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Driving Becoming Dangerous - What to Do?
Old 11-03-2020, 03:28 AM   #1
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Driving Becoming Dangerous - What to Do?

My FIL is 88. We are noticing his driving is becoming very dangerous, at least when we are in the car. We expect it's only a matter of time before he gets into an accident.

His ability to drive is very important to him and his wife. They go out for lunch and often walks or shopping about every day. That is their chief source of recreation.

I don't think he realizes that his driving has deteriorated.

We are worried. Do you have any suggestions for how to get him to realize what is happening, and limit his driving? It will be a major blow to him, we think, because it's integral to his life...

We hope they can sell their house and move into independent living. There, there will be a van service which maybe they can use. With luck, he will find this more convenient than driving himself.

Thank you all!
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Old 11-03-2020, 05:18 AM   #2
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Check with your DOT and see if there is a way for them to require him to get a driving test.
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Old 11-03-2020, 05:49 AM   #3
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Possibly Uber type service, although probably too much money on a daily basis.
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Old 11-03-2020, 05:52 AM   #4
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If the man is unjustly proud of his driving and his wife enjoys his chauffeuring, why would they switch to paying for rides?

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Possibly Uber type service, although probably too much money on a daily basis.
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Old 11-03-2020, 06:11 AM   #5
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If the man is unjustly proud of his driving and his wife enjoys his chauffeuring, why would they switch to paying for rides?
Umm because of what the OP stated in post #1 about being worried that he will have an accident sooner or later....
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Old 11-03-2020, 06:20 AM   #6
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I think it's time for a visit (even outdoors, etc.,) and a good long chat. Heart to heart. Dad, we're worried, for you, for Mom and for everyone else on the road. It's time. Here are options, etc. He might just be waiting for someone else to say something.
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Old 11-03-2020, 07:12 AM   #7
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Duh, but it doesn't sound like OP is planning to force the old couple to do anything. OP wants a way to persuade them they must change. But why would they, if they like the way they're living and don't see anything wrong?

My experience with old age tells me we become extremely stubborn, and tend to deny and rationalize everything unpleasant. Either that, or become very dependent and needy. There seems to be very little middle ground.

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Umm because of what the OP stated in post #1 about being worried that he will have an accident sooner or later....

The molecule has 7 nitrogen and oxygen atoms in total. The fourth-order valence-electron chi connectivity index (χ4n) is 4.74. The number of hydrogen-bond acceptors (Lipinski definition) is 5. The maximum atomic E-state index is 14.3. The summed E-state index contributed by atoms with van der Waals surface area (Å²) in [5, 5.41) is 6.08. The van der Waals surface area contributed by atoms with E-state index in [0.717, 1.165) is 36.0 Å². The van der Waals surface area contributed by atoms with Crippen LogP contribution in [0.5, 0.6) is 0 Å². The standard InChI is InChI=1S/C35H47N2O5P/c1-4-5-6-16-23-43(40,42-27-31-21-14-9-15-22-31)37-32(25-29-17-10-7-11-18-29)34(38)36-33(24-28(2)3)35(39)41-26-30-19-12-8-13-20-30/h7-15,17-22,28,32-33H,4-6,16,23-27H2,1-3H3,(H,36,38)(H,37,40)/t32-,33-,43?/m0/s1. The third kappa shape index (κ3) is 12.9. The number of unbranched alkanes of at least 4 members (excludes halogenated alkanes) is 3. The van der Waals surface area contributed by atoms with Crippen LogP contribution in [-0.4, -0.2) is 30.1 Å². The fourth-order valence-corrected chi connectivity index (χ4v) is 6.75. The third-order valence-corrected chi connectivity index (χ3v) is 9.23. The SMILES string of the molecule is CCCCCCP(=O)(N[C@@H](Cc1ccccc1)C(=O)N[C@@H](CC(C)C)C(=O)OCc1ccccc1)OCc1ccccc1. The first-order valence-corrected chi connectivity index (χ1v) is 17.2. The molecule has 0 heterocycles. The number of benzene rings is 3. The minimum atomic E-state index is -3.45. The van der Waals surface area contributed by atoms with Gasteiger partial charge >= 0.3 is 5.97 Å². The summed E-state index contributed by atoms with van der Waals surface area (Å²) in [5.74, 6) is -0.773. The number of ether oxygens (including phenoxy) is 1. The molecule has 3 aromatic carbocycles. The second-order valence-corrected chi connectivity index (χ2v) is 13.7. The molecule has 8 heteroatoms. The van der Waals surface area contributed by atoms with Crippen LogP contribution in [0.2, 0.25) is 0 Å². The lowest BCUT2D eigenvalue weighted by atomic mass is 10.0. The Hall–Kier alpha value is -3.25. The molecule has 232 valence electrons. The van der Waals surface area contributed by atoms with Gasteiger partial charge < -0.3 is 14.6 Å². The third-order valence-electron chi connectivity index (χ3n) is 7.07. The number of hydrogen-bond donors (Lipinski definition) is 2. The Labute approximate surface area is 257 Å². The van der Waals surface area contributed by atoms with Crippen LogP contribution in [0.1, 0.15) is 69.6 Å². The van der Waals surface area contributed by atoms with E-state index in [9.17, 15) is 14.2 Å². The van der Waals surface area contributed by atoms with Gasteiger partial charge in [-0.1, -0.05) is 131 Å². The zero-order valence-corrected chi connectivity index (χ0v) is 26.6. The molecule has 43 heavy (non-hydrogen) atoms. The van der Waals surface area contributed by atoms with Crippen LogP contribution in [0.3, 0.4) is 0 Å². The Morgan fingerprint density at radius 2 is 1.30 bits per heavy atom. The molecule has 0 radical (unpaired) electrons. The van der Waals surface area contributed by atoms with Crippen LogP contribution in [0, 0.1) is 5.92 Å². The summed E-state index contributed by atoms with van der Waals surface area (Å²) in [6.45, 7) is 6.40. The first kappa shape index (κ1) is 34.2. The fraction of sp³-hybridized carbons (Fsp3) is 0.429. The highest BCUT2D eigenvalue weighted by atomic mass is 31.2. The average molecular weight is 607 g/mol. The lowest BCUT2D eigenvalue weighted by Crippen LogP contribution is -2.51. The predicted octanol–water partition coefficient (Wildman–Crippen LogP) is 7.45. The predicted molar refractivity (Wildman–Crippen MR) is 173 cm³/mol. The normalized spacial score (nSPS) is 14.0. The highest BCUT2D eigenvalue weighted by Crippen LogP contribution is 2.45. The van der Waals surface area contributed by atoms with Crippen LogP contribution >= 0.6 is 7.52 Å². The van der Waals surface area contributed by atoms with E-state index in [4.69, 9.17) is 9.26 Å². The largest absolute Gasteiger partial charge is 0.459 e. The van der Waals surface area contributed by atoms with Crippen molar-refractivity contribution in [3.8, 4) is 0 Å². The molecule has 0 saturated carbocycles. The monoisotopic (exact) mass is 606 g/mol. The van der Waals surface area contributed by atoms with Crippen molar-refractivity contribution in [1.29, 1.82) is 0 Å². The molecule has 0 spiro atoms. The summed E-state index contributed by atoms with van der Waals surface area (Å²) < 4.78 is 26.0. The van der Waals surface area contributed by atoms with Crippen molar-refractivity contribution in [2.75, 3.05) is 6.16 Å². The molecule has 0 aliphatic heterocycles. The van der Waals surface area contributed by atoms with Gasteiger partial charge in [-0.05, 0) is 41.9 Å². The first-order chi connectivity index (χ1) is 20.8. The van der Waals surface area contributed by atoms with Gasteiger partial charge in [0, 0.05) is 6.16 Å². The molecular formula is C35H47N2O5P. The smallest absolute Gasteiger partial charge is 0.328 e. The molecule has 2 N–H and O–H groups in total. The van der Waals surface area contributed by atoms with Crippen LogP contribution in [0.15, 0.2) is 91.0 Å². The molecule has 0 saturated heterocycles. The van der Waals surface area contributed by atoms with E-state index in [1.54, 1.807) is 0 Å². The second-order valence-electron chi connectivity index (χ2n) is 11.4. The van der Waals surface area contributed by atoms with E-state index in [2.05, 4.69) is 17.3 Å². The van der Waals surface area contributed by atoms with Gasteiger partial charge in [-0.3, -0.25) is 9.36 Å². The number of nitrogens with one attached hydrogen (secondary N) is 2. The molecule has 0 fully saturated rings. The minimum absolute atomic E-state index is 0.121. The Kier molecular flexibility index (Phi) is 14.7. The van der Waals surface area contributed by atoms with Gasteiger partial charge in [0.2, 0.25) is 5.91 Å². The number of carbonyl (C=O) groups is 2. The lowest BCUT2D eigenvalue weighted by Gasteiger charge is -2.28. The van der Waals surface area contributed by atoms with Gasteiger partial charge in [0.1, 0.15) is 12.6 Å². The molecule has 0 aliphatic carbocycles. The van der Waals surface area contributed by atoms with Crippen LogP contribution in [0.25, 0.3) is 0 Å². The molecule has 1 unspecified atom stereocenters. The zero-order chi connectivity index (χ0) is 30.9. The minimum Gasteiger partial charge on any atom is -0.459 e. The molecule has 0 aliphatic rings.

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Old 11-03-2020, 07:20 AM   #8
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Unfortunately, usually it takes an accident or two for some people to realize that it is no longer safe for them to drive.

For my BIL's dad, he crunched his own garage a couple times and that was it... even after that he was resistant but did finally agree to stop driving.

My mom pretty much voluntarily agreed to stop driving... my sisters convinced her that her reaction times were degrading so that she shouldn't drive anymore.

With DW's great uncle, we rode with him to a local restaurant for lunch as our car was packed for a trip and didn't have room for all of us and the telltale sign was that he sideswiped a couple bushes along the road... I relayed that info to his son and the son took it from there.

Uber may be an alternative.
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Old 11-03-2020, 07:28 AM   #9
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I have hired "Senior Helpers" service for family for drives to shopping or doctors when needed. It cost approx. $20 hour.
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Old 11-03-2020, 07:30 AM   #10
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Thank you all for your ideas. Since it's my FIL, it's up to their two daughters to have the conversation. I will let them know about all the thoughts here and see what they do.
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Old 11-03-2020, 07:30 AM   #11
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Unfortunately, usually it takes an accident or two for some people to realize that it is no longer safe for them to drive.
I am afraid this has been my personal experience. Father, FIL and just last week a dear older friend. Fortunately none of those accidents resulted in serious harm to anyone. I've asked DW to remind me of this at an appropriate time in the future. Maybe by then, self-driving cars will be a viable option.